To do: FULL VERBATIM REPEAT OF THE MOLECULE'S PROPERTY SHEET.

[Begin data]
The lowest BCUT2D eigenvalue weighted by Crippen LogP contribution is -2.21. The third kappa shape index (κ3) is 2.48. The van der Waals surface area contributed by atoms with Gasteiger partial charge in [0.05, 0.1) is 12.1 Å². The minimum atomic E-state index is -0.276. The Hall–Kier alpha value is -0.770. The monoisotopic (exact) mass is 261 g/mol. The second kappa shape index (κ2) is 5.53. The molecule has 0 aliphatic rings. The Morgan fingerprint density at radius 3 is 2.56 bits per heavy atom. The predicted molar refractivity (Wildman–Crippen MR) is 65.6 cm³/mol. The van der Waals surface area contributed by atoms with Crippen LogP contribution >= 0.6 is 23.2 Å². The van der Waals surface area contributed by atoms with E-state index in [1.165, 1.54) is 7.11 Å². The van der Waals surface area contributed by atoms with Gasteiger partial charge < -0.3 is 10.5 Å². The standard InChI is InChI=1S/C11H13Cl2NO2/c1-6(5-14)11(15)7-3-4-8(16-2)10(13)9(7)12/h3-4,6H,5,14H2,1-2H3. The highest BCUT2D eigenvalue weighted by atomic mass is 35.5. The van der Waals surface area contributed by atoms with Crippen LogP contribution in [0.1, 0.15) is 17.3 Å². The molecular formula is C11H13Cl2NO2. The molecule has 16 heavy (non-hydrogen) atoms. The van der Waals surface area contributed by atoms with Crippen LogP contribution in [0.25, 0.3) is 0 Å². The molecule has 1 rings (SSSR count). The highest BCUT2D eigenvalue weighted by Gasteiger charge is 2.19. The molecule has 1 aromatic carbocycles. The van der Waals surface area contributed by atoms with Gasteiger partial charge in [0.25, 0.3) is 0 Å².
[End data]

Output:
The lowest BCUT2D eigenvalue weighted by Crippen LogP contribution is -2.21. The third kappa shape index (κ3) is 2.48. The van der Waals surface area contributed by atoms with Gasteiger partial charge in [0.05, 0.1) is 12.1 Å². The minimum atomic E-state index is -0.276. The Hall–Kier alpha value is -0.770. The monoisotopic (exact) mass is 261 g/mol. The second kappa shape index (κ2) is 5.53. The molecule has 0 aliphatic rings. The Morgan fingerprint density at radius 3 is 2.56 bits per heavy atom. The predicted molar refractivity (Wildman–Crippen MR) is 65.6 cm³/mol. The van der Waals surface area contributed by atoms with Crippen LogP contribution >= 0.6 is 23.2 Å². The van der Waals surface area contributed by atoms with E-state index in [1.165, 1.54) is 7.11 Å². The van der Waals surface area contributed by atoms with Gasteiger partial charge < -0.3 is 10.5 Å². The standard InChI is InChI=1S/C11H13Cl2NO2/c1-6(5-14)11(15)7-3-4-8(16-2)10(13)9(7)12/h3-4,6H,5,14H2,1-2H3. The highest BCUT2D eigenvalue weighted by atomic mass is 35.5. The van der Waals surface area contributed by atoms with Crippen LogP contribution in [0.1, 0.15) is 17.3 Å². The molecular formula is C11H13Cl2NO2. The molecule has 16 heavy (non-hydrogen) atoms. The van der Waals surface area contributed by atoms with Crippen LogP contribution in [0.25, 0.3) is 0 Å². The molecule has 1 rings (SSSR count). The highest BCUT2D eigenvalue weighted by Gasteiger charge is 2.19. The molecule has 1 aromatic carbocycles. The van der Waals surface area contributed by atoms with Gasteiger partial charge in [0.25, 0.3) is 0 Å².